@yogthos The idea is that people should love their jobs so much that they don't need any free time…
@yogthos Making the boss rich, or supervisor famous, or whatever — making higher-up even higher up.
That's another question, about vertical vs. horizontal structures, and the role of and the reward for management.
What I mean is how much one should be willing to sacrifice their interests, and do what they don't like at all? Entirety, half of it? How about nothing?
Ideally, one should do what they enjoy "for profit". So there would be no dilemma as such.
@yogthos P.S. WRT management in general:
A lot of senior engineers complain about not being able to keep up with the younger ones. Does it mean they have nothing to contribute anymore?…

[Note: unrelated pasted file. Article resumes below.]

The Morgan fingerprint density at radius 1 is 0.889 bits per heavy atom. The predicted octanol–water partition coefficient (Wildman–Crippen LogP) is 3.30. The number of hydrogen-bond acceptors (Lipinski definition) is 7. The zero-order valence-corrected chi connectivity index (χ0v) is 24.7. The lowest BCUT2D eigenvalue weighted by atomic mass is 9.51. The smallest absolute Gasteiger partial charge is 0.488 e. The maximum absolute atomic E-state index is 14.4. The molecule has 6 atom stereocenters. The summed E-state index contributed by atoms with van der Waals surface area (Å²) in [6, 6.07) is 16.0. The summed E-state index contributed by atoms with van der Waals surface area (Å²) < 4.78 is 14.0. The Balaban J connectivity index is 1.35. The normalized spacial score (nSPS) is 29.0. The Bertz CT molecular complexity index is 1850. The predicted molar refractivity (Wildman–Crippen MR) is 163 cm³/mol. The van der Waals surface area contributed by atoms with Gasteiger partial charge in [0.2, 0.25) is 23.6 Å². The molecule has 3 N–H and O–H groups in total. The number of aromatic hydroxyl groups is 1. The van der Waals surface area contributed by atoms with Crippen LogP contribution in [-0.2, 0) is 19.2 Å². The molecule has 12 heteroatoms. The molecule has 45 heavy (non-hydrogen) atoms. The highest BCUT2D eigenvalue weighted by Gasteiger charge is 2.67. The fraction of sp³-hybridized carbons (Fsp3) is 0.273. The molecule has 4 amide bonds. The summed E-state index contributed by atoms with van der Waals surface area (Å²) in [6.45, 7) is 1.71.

@yogthos The role of a manager is not to tell people what to do, but to help resolve the issues that hinder the (e.g. development) precess, and warn the "managees" about dead ends, if that's in the area of competence of the "manager" (from experience, but not like "I'm older, thus shut up and listen!").
@yogthos P.S. What we see in some organizations, where managers are seen as a higher caste, is a broken culture. In particular, this is not about economic system.
@yogthos I'd say it's vice versa — economic system originates in mentality. Slavish worldview and "complexes"…
@yogthos suboptimal equilibrium
@yogthos This may be the case in any organization, privately owned or not. Bureaucracy, corruption, and utter disrespect. — Just leave, if you can. Or fight, again, if you can.
Anyway, the problems with the privately owned org's stem from the problems with the publicly owned ones — the ease of running a business and who survives.
@yogthos i'm afraid of experiencing this when i grow up
@yogthos true story
@yogthos My mind regularly tries to justify the employer paying for commute time.
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